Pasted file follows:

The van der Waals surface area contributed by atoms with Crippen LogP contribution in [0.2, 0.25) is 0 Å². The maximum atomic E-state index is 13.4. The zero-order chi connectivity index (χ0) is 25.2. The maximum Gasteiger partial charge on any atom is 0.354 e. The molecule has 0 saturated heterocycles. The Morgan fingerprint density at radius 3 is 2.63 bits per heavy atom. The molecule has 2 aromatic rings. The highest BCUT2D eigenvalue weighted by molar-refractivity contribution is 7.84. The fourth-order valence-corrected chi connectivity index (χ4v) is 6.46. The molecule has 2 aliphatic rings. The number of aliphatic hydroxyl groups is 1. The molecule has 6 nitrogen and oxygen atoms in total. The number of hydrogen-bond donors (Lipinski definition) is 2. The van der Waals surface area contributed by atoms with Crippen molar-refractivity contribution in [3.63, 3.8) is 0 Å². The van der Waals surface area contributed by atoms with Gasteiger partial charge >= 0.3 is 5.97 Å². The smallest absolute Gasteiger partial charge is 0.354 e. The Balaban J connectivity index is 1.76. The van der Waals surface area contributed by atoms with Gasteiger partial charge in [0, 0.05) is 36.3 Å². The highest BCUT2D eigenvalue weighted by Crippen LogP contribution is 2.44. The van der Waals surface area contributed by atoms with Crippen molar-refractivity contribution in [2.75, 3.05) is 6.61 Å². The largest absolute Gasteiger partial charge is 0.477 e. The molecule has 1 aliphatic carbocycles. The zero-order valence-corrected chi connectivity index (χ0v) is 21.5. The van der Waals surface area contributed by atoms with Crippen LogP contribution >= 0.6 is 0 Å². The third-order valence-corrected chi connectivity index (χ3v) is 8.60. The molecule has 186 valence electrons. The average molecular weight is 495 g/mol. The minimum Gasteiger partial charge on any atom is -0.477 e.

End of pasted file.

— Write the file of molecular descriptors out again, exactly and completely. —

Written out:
The van der Waals surface area contributed by atoms with Crippen LogP contribution in [0.2, 0.25) is 0 Å². The maximum atomic E-state index is 13.4. The zero-order chi connectivity index (χ0) is 25.2. The maximum Gasteiger partial charge on any atom is 0.354 e. The molecule has 0 saturated heterocycles. The Morgan fingerprint density at radius 3 is 2.63 bits per heavy atom. The molecule has 2 aromatic rings. The highest BCUT2D eigenvalue weighted by molar-refractivity contribution is 7.84. The fourth-order valence-corrected chi connectivity index (χ4v) is 6.46. The molecule has 2 aliphatic rings. The number of aliphatic hydroxyl groups is 1. The molecule has 6 nitrogen and oxygen atoms in total. The number of hydrogen-bond donors (Lipinski definition) is 2. The van der Waals surface area contributed by atoms with Crippen molar-refractivity contribution in [3.63, 3.8) is 0 Å². The van der Waals surface area contributed by atoms with Gasteiger partial charge >= 0.3 is 5.97 Å². The smallest absolute Gasteiger partial charge is 0.354 e. The Balaban J connectivity index is 1.76. The van der Waals surface area contributed by atoms with Gasteiger partial charge in [0, 0.05) is 36.3 Å². The highest BCUT2D eigenvalue weighted by Crippen LogP contribution is 2.44. The van der Waals surface area contributed by atoms with Crippen molar-refractivity contribution in [2.75, 3.05) is 6.61 Å². The largest absolute Gasteiger partial charge is 0.477 e. The molecule has 1 aliphatic carbocycles. The zero-order valence-corrected chi connectivity index (χ0v) is 21.5. The van der Waals surface area contributed by atoms with Crippen LogP contribution >= 0.6 is 0 Å². The third-order valence-corrected chi connectivity index (χ3v) is 8.60. The molecule has 186 valence electrons. The average molecular weight is 495 g/mol. The minimum Gasteiger partial charge on any atom is -0.477 e.